TUI holds to forecast despite Spain glut, Boeing 737 Max deadline
|Toronto Star 15 May 2019 at 11:49|
Tour operator TUI held to its forecast while warning that it’s battling overcapacity this summer in the Spanish vacation market, as a deadline looms for its grounded fleet of Boeing 737 Max jets.
Tour operator TUI held to its forecast while warning that it’s battling overcapacity this summer in the Spanish vacation market, as a deadline looms for its grounded fleet of Boeing 737 Max jets. (Ted S. Warren / Associated Press)
Through the first half of its fiscal year, TUI’s seasonal operating loss widened by three quarters to just over 300 million euros ($336 million U.S) as overcapacities in Spain, especially on the popular Canary Islands, depressed profitability. The Max planes accounted for only 5 million euros of that. Brexit uncertainty was another factor it cited.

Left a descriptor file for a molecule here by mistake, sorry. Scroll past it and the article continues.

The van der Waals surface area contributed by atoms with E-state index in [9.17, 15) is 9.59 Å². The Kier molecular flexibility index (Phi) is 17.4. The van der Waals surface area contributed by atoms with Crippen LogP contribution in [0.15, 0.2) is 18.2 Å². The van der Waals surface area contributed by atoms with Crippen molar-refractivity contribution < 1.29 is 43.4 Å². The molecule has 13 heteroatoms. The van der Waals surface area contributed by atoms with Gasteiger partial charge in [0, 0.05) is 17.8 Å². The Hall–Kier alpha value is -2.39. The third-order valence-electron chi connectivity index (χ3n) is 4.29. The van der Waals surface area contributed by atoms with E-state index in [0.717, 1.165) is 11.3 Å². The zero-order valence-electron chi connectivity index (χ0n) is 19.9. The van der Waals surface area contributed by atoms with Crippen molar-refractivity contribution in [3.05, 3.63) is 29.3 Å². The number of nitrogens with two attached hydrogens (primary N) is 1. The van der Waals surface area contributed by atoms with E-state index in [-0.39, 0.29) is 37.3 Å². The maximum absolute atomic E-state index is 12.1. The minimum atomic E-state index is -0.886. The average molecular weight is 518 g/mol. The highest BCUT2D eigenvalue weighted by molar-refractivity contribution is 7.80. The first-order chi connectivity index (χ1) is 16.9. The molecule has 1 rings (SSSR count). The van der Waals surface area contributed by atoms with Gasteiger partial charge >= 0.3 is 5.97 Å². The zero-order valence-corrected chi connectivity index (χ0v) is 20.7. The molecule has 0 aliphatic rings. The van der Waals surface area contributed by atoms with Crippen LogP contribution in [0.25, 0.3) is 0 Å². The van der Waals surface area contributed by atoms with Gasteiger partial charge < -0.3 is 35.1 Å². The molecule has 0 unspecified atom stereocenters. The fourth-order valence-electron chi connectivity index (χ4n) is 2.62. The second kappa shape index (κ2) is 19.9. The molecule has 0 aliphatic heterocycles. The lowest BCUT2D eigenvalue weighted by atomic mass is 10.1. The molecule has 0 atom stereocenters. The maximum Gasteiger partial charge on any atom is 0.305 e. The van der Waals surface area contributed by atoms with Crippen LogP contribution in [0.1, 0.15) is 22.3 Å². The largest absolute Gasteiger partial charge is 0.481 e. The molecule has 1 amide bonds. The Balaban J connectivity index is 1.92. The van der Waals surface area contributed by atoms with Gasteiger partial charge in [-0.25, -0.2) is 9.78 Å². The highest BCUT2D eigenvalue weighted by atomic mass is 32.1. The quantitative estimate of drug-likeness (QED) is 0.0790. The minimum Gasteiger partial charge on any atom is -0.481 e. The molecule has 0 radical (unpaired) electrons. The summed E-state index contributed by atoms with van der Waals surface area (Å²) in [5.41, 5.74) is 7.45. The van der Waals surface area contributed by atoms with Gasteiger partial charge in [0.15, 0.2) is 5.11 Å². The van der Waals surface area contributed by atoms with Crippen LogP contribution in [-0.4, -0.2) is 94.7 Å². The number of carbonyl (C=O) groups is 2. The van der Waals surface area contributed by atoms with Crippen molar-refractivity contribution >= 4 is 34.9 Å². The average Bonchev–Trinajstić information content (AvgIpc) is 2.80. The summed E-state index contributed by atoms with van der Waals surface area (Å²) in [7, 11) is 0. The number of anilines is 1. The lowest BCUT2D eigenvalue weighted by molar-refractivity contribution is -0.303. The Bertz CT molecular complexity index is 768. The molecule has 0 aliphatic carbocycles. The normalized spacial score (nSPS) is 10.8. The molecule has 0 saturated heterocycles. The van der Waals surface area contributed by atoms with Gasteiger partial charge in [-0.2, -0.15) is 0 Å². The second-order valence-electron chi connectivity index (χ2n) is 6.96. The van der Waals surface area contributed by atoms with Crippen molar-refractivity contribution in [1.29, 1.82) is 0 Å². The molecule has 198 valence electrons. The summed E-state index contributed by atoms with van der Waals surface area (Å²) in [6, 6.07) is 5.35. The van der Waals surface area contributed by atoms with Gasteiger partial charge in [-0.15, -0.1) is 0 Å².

Through May 5, bookings for the most important summer season are down 3 per cent. While average prices are up 1 per cent, margins are so far “considerably lower” than a year ago.
The Max grounding has hit TUI, the plane’s biggest operator in Europe after Norwegian Air Shuttle, in a second way. Some tourists are avoiding flying altogether, as TUI saw bookings drop 10 per cent in the immediate aftermath of the Ethiopian Airlines crash of March 10, and they still haven’t fully recovered.
TUI chief executive officer Fritz Joussen took a swing at struggling competitor Thomas Cook Group Plc. “TUI will emerge as a stronger, more efficient and more profitable group from the current consolidation of our sector in Europe,” he said. “We will be among the winners, not among the losers.”
TUI shares gained as much as 3.2 per cent. They were up 2.8 per cent to 827.8 pence at 8:07 a.m. in London. Consecutive profit warnings in February and March had led to drop of 28 per cent this year through Tuesday.